The U.S. Postal Service board will look into hiking postage prices on all types of mail, as losses continue to plague the agency, the chief of the board said Friday.
Mickey Barnett said the board has directed the service to "evaluate price increases," even though "as a board we are loathe to pursue this approach." Postal officials worry that higher prices will chase customers away.
The proposal comes after the Postal Service shelved a plan to end Saturday service when it became clear it didn't have legal authority to do so.
The move to hike prices would go beyond the regular increases tied to the rate of inflation. It would affect those sending first-class mail, the most common type of mail consumers use, as well as businesses that mail periodicals, newspapers, magazines and marketing material.
The current price of a first-class stamp is 46 cents. A one-cent increase went to effect Jan. 28.
In the three months ended March 30, the agency lost $1.9 billion -- less than the $3.2 billion lost in the year-earlier period.
The service was hurt as the volume of first-class mail decreased by 4.3%, said USPS chief financial officer Joseph Corbett.
"It's extremely difficult to compete with free," Corbett said, referring to electronic bill paying. However, he added that revenue from package delivery was up 9.3% compared to the same period last year.
The key culprit remains a 2006 congressional mandate that requires the service to prefund healthcare benefits for future retirees. The USPS has been borrowing billions of dollars from taxpayers to make up for the shortfalls.
The losses came despite major cost-cutting moves at the service. The Postal Service consolidated 60 processing plants and its roster of career employees fell to the lowest level since 1966, Corbett said.
The narrowed losses the past two quarters are due to the fact that the Postal Service is only forced to make one payment to prefund retiree healthcare benefits in the fiscal year that began Oct. 1. The year before, the agency had to make two payments after Congress allowed one to be delayed from fiscal 2011.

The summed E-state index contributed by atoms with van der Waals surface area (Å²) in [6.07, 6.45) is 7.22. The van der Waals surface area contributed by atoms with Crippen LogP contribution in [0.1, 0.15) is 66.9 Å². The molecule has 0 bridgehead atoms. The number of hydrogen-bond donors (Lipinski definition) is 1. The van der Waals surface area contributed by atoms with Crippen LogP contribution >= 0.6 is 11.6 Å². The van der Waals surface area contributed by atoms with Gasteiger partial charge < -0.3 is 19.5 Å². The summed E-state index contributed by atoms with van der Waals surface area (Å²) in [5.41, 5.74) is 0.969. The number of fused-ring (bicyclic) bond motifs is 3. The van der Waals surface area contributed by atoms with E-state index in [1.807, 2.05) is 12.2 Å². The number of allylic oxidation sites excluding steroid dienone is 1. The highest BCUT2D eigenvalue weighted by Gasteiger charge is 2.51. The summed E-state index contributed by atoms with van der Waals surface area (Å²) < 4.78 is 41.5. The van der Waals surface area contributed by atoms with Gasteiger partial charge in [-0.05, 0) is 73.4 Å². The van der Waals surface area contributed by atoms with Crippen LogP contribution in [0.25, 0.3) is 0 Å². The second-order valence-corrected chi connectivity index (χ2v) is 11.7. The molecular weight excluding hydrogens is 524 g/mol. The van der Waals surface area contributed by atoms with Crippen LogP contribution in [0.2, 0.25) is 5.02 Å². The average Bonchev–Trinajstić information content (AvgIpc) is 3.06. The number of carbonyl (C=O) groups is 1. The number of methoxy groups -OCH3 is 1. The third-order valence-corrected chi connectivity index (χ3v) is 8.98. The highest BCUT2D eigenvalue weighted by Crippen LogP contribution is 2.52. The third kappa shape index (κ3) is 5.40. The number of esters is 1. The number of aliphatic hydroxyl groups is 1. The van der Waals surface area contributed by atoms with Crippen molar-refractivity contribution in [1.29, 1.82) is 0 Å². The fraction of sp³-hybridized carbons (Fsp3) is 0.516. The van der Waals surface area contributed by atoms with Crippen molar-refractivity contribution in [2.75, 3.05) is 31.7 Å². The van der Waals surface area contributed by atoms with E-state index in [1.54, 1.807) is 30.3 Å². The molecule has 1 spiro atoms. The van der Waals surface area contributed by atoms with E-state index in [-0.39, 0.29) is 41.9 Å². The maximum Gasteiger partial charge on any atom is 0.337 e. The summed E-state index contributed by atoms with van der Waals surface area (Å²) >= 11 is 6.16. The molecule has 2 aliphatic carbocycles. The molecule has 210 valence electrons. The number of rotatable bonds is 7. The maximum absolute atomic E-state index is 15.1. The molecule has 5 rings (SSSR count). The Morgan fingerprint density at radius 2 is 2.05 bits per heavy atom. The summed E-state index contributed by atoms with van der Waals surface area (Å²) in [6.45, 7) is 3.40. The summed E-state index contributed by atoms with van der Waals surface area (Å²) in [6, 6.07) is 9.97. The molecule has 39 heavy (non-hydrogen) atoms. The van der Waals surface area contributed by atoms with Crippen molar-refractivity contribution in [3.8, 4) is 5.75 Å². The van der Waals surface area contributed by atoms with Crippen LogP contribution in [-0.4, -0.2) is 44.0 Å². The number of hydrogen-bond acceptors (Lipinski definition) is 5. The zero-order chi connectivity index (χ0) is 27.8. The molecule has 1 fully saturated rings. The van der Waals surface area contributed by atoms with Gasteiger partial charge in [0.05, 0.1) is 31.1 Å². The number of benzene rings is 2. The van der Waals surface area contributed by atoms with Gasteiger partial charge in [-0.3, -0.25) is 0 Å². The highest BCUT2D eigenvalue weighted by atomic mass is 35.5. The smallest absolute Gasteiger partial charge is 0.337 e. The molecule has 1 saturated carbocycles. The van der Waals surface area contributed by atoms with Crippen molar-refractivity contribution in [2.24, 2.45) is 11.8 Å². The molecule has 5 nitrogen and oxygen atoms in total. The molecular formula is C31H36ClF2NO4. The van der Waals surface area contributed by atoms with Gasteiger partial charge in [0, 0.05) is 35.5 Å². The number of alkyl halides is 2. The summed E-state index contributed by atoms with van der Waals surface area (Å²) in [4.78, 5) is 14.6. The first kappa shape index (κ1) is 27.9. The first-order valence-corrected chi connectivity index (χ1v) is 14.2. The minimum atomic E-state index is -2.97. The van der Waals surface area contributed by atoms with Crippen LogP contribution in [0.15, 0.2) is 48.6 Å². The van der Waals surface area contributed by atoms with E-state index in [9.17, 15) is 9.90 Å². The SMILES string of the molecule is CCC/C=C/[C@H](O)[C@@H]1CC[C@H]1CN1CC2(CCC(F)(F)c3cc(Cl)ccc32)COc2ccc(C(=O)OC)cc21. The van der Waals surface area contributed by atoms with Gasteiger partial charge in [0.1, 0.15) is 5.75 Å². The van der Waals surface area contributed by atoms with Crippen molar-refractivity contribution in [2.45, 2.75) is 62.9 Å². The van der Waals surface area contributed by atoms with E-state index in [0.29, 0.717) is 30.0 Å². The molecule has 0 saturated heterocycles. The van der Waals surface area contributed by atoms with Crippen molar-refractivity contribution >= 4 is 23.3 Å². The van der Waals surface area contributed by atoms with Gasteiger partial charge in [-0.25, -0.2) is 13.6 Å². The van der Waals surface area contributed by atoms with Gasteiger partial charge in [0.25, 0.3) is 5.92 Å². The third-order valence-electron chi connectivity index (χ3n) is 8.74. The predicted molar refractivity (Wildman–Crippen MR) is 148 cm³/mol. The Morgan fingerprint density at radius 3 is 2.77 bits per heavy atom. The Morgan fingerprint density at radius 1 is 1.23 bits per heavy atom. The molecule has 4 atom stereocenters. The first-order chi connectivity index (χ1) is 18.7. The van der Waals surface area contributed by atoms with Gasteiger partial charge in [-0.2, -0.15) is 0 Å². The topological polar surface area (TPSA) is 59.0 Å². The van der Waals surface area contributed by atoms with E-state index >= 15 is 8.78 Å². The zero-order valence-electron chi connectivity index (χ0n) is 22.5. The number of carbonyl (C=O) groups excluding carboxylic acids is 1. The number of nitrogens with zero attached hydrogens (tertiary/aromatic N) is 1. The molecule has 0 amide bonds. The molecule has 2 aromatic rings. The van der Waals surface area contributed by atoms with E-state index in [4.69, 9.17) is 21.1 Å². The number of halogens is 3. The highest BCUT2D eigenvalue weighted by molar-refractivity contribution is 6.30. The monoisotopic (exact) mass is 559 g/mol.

Unions argue that no other agency or private business is required to make such a payment, and have been pushing Congress to do away with the mandate. But so far, no legislation to help the agency that has advanced in Congress would dump the requirement.
The situation turned particularly dire last year -- the agency twice defaulted on payments totaling $11 billion, and it exhausted a $15 billion line of credit from the U.S. Treasury. The agency said it expects to skip that payment again.
The Postal Service is, by law, an "independent establishment" of the executive branch. The agency doesn't normally use tax dollars for operations, but it has exhausted a $15 billion loan from Treasury.
The Postal Service made news earlier this year when it unveiled and then later dropped a plan to end Saturday delivery of mail, a move that was expected to save $2 billion a year. The service lost $16 billion in 2012.